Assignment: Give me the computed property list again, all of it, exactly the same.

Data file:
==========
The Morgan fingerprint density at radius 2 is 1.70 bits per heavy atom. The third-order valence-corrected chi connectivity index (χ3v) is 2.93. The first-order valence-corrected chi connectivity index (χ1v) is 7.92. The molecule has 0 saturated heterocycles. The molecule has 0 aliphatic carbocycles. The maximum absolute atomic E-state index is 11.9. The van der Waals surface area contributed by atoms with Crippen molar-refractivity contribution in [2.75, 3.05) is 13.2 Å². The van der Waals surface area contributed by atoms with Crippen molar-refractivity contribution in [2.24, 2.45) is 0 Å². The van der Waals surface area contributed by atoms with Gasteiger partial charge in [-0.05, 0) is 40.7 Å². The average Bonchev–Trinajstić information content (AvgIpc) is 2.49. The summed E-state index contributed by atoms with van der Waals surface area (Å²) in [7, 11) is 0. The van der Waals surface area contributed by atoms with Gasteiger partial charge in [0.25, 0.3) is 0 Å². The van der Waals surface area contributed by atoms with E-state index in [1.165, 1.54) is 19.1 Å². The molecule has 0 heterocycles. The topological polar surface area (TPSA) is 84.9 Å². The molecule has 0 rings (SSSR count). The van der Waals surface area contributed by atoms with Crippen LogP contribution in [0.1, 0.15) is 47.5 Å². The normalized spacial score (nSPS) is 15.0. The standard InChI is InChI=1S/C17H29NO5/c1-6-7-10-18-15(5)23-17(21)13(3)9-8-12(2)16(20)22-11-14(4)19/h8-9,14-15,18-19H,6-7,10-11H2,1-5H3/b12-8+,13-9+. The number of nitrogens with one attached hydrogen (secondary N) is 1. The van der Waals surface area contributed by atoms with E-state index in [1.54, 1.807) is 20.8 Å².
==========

The Morgan fingerprint density at radius 2 is 1.70 bits per heavy atom. The third-order valence-corrected chi connectivity index (χ3v) is 2.93. The first-order valence-corrected chi connectivity index (χ1v) is 7.92. The molecule has 0 saturated heterocycles. The molecule has 0 aliphatic carbocycles. The maximum absolute atomic E-state index is 11.9. The van der Waals surface area contributed by atoms with Crippen molar-refractivity contribution in [2.75, 3.05) is 13.2 Å². The van der Waals surface area contributed by atoms with Crippen molar-refractivity contribution in [2.24, 2.45) is 0 Å². The van der Waals surface area contributed by atoms with Gasteiger partial charge in [-0.05, 0) is 40.7 Å². The average Bonchev–Trinajstić information content (AvgIpc) is 2.49. The summed E-state index contributed by atoms with van der Waals surface area (Å²) in [7, 11) is 0. The van der Waals surface area contributed by atoms with Gasteiger partial charge in [0.25, 0.3) is 0 Å². The van der Waals surface area contributed by atoms with E-state index in [1.165, 1.54) is 19.1 Å². The molecule has 0 heterocycles. The topological polar surface area (TPSA) is 84.9 Å². The molecule has 0 rings (SSSR count). The van der Waals surface area contributed by atoms with Crippen LogP contribution in [0.1, 0.15) is 47.5 Å². The normalized spacial score (nSPS) is 15.0. The standard InChI is InChI=1S/C17H29NO5/c1-6-7-10-18-15(5)23-17(21)13(3)9-8-12(2)16(20)22-11-14(4)19/h8-9,14-15,18-19H,6-7,10-11H2,1-5H3/b12-8+,13-9+. The number of nitrogens with one attached hydrogen (secondary N) is 1. The van der Waals surface area contributed by atoms with E-state index in [1.54, 1.807) is 20.8 Å².